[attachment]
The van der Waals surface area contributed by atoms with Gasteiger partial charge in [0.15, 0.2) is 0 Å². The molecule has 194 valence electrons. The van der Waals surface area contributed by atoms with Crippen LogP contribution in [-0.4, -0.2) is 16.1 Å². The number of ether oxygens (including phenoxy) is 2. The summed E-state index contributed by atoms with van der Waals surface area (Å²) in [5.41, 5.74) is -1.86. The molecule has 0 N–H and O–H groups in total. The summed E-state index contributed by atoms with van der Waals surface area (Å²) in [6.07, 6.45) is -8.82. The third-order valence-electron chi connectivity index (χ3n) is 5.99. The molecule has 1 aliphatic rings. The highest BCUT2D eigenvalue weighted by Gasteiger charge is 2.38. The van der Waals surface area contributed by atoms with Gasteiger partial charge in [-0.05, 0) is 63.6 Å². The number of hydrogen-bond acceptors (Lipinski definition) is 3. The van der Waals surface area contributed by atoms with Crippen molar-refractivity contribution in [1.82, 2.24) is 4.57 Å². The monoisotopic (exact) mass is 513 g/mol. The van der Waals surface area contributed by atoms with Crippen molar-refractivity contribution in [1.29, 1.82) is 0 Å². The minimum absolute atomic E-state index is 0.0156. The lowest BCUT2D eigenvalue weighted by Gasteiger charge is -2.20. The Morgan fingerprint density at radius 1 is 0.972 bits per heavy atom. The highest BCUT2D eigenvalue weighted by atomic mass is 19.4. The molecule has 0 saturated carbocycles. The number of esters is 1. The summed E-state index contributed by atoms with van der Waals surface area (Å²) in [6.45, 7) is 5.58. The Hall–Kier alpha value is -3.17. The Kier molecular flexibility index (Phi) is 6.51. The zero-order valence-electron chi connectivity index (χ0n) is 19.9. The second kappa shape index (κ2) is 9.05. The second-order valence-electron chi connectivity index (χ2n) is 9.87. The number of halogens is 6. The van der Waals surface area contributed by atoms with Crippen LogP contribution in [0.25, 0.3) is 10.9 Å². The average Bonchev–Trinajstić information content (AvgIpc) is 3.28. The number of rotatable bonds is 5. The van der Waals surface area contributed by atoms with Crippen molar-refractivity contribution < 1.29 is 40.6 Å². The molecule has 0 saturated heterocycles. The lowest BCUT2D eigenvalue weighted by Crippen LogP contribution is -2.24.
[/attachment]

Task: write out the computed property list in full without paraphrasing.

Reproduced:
The van der Waals surface area contributed by atoms with Gasteiger partial charge in [0.15, 0.2) is 0 Å². The molecule has 194 valence electrons. The van der Waals surface area contributed by atoms with Crippen LogP contribution in [-0.4, -0.2) is 16.1 Å². The number of ether oxygens (including phenoxy) is 2. The summed E-state index contributed by atoms with van der Waals surface area (Å²) in [5.41, 5.74) is -1.86. The molecule has 0 N–H and O–H groups in total. The summed E-state index contributed by atoms with van der Waals surface area (Å²) in [6.07, 6.45) is -8.82. The third-order valence-electron chi connectivity index (χ3n) is 5.99. The molecule has 1 aliphatic rings. The highest BCUT2D eigenvalue weighted by Gasteiger charge is 2.38. The van der Waals surface area contributed by atoms with Gasteiger partial charge in [-0.05, 0) is 63.6 Å². The number of hydrogen-bond acceptors (Lipinski definition) is 3. The van der Waals surface area contributed by atoms with Crippen molar-refractivity contribution in [1.82, 2.24) is 4.57 Å². The monoisotopic (exact) mass is 513 g/mol. The van der Waals surface area contributed by atoms with Crippen molar-refractivity contribution in [1.29, 1.82) is 0 Å². The minimum absolute atomic E-state index is 0.0156. The lowest BCUT2D eigenvalue weighted by Gasteiger charge is -2.20. The Morgan fingerprint density at radius 1 is 0.972 bits per heavy atom. The highest BCUT2D eigenvalue weighted by atomic mass is 19.4. The molecule has 0 saturated carbocycles. The number of esters is 1. The summed E-state index contributed by atoms with van der Waals surface area (Å²) in [6.45, 7) is 5.58. The Hall–Kier alpha value is -3.17. The Kier molecular flexibility index (Phi) is 6.51. The zero-order valence-electron chi connectivity index (χ0n) is 19.9. The second kappa shape index (κ2) is 9.05. The second-order valence-electron chi connectivity index (χ2n) is 9.87. The number of halogens is 6. The van der Waals surface area contributed by atoms with Crippen LogP contribution in [0.25, 0.3) is 10.9 Å². The average Bonchev–Trinajstić information content (AvgIpc) is 3.28. The number of rotatable bonds is 5. The van der Waals surface area contributed by atoms with Crippen molar-refractivity contribution < 1.29 is 40.6 Å². The molecule has 0 saturated heterocycles. The lowest BCUT2D eigenvalue weighted by Crippen LogP contribution is -2.24.